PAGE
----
Thank you to Chris Roellke, Dean of the College, for bringing his boundless spirit to our faculty-student basketball game. Chris’s enthusiasm was palpable, and he was even a gracious winner when the faculty won in a 66-65 nail-biter.
And on behalf of the senior class, we especially want to thank President Cappy Hill, who not only contributed to the gift herself, but has encouraged us from the beginning. Cappy is an economist whose research focuses on issues of educational access and affordability. She arrived at Vassar with all of us, in 2006, and immediately began to study and evaluate Vassar’s own financial aid practices. With her leadership, the College has returned to a policy of need-blind admissions, admitting applicants based purely on their merits and not on their ability to pay. The College has also eliminated loans in financial aid packages for students from families with incomes under $60,000. Cappy has kept financial aid in the forefront of our minds for the past four years, and our senior gift represents a wholehearted endorsement of these policies.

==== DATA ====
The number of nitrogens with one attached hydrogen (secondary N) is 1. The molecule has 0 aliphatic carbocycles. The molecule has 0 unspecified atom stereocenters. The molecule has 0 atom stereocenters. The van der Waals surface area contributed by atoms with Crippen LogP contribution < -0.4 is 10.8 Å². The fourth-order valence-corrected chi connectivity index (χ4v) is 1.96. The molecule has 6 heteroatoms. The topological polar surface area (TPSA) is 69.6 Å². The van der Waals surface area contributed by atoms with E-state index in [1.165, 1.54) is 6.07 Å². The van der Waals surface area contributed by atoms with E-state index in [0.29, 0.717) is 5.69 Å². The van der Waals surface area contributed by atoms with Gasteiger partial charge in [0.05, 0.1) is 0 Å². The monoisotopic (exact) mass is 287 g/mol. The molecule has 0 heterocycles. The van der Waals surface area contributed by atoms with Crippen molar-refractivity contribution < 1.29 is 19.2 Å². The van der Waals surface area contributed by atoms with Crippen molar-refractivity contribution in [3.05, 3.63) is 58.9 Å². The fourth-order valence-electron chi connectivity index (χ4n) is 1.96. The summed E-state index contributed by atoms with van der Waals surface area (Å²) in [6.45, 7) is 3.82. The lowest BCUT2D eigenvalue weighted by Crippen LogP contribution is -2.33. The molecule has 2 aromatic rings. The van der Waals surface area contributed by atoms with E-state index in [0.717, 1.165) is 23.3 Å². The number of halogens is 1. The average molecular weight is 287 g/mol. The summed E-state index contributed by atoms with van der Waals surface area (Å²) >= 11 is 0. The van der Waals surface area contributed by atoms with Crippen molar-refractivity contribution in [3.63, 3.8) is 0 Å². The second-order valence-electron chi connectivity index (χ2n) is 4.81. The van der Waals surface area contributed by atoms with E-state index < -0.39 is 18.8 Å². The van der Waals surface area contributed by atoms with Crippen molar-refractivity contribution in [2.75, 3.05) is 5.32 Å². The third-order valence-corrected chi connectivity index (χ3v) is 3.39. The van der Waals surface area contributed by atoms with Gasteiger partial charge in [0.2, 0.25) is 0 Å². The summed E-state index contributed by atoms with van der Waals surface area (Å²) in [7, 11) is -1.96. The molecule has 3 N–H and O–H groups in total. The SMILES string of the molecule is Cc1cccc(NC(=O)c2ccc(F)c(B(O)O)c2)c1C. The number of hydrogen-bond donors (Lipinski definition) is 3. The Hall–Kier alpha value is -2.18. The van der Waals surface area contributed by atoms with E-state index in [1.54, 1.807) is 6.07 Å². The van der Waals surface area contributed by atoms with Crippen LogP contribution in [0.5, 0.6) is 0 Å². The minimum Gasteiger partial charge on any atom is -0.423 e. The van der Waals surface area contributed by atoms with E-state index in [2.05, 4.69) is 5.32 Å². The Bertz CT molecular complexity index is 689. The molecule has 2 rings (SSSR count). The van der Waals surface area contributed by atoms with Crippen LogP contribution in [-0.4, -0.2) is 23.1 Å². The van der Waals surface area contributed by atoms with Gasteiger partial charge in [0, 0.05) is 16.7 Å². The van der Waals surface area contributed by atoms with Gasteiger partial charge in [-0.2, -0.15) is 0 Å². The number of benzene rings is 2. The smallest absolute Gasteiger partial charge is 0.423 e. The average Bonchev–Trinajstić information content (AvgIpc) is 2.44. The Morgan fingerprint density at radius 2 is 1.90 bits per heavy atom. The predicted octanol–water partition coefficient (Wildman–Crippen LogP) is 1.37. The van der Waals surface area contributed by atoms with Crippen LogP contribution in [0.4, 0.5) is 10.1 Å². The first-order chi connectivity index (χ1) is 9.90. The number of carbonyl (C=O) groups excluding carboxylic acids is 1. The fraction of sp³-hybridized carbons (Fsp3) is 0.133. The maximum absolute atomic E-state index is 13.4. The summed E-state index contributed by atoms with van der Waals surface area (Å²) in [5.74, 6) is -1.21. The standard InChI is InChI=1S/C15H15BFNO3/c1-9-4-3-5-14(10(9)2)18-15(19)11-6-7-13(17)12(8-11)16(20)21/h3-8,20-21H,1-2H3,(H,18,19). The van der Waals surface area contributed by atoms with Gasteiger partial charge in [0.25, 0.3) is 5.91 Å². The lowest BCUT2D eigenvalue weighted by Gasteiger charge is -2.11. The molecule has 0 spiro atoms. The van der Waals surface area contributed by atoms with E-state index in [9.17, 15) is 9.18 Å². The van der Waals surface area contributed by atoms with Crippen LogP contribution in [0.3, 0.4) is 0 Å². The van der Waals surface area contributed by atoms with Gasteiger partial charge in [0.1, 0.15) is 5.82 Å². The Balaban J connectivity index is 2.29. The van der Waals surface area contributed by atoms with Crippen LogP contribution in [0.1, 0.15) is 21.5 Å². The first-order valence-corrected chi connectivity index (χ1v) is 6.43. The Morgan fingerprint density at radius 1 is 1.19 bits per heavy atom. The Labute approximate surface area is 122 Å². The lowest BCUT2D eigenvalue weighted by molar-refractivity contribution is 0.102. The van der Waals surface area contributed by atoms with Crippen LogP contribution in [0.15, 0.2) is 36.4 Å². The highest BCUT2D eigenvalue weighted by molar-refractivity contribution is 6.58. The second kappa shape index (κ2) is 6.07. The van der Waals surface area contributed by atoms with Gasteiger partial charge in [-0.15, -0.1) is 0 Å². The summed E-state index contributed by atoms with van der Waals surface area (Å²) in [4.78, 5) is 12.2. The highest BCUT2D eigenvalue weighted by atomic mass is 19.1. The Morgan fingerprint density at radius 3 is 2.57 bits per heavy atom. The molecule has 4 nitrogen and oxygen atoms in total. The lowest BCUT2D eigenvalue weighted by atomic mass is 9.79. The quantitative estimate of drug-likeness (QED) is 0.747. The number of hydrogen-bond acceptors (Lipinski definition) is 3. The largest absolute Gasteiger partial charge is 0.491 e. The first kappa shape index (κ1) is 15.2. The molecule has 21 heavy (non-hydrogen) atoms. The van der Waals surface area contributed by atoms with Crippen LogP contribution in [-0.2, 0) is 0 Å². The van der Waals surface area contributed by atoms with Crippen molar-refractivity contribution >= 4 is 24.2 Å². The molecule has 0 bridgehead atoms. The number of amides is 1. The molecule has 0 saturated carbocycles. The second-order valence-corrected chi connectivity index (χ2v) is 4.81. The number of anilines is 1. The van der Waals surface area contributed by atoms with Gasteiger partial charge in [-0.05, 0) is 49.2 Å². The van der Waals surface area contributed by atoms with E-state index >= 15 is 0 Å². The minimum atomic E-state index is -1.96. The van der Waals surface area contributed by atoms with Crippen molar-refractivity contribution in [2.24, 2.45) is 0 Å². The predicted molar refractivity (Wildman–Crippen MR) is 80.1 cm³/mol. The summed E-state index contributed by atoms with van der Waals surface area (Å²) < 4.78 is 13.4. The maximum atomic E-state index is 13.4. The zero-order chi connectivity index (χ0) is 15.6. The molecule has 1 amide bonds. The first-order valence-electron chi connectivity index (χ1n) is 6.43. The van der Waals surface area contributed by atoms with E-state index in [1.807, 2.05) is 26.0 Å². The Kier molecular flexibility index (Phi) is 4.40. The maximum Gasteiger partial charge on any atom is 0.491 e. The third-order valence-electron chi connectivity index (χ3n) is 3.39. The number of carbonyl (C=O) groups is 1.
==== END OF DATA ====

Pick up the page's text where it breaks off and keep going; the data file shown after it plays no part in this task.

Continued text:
Vassar College, we, the Class of 2010 wholeheartedly give to you this gift - the largest ever bestowed by a graduating class. We give it with the understanding that Vassar will never forget its role as an engine of social mobility and social change. Vassar has the enormous power to change lives, and through those lives, to change our world.